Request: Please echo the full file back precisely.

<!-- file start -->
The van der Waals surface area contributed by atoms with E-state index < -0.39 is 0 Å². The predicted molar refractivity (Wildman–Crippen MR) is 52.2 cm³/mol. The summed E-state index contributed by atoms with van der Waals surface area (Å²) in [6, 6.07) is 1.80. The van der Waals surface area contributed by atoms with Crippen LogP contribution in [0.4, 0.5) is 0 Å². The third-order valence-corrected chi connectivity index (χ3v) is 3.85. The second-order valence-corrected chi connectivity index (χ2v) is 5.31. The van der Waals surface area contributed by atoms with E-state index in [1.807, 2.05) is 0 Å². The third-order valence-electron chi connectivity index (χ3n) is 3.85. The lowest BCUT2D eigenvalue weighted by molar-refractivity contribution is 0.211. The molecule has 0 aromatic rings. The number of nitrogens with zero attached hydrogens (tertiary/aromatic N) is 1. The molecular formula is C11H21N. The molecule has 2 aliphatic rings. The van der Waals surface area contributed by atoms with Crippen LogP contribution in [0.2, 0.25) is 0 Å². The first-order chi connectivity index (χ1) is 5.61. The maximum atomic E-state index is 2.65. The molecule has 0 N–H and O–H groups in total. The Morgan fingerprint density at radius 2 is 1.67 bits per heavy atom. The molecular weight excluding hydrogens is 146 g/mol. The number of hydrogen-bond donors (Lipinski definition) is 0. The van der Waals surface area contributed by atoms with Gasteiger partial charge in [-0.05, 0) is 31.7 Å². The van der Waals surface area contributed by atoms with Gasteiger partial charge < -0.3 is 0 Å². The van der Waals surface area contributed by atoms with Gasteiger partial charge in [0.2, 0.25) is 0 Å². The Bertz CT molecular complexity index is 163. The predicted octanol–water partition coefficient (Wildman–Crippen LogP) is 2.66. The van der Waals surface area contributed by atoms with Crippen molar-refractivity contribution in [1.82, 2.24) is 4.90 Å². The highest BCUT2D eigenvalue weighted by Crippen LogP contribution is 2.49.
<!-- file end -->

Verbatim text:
The van der Waals surface area contributed by atoms with E-state index < -0.39 is 0 Å². The predicted molar refractivity (Wildman–Crippen MR) is 52.2 cm³/mol. The summed E-state index contributed by atoms with van der Waals surface area (Å²) in [6, 6.07) is 1.80. The van der Waals surface area contributed by atoms with Crippen LogP contribution in [0.4, 0.5) is 0 Å². The third-order valence-corrected chi connectivity index (χ3v) is 3.85. The second-order valence-corrected chi connectivity index (χ2v) is 5.31. The van der Waals surface area contributed by atoms with E-state index in [1.807, 2.05) is 0 Å². The third-order valence-electron chi connectivity index (χ3n) is 3.85. The lowest BCUT2D eigenvalue weighted by molar-refractivity contribution is 0.211. The molecule has 0 aromatic rings. The number of nitrogens with zero attached hydrogens (tertiary/aromatic N) is 1. The molecular formula is C11H21N. The molecule has 2 aliphatic rings. The van der Waals surface area contributed by atoms with Crippen LogP contribution in [0.2, 0.25) is 0 Å². The first-order chi connectivity index (χ1) is 5.61. The maximum atomic E-state index is 2.65. The molecule has 0 N–H and O–H groups in total. The Morgan fingerprint density at radius 2 is 1.67 bits per heavy atom. The molecular weight excluding hydrogens is 146 g/mol. The number of hydrogen-bond donors (Lipinski definition) is 0. The van der Waals surface area contributed by atoms with Gasteiger partial charge in [-0.05, 0) is 31.7 Å². The van der Waals surface area contributed by atoms with Gasteiger partial charge < -0.3 is 0 Å². The van der Waals surface area contributed by atoms with Gasteiger partial charge in [0.2, 0.25) is 0 Å². The Bertz CT molecular complexity index is 163. The predicted octanol–water partition coefficient (Wildman–Crippen LogP) is 2.66. The van der Waals surface area contributed by atoms with Crippen molar-refractivity contribution in [1.82, 2.24) is 4.90 Å². The highest BCUT2D eigenvalue weighted by Crippen LogP contribution is 2.49.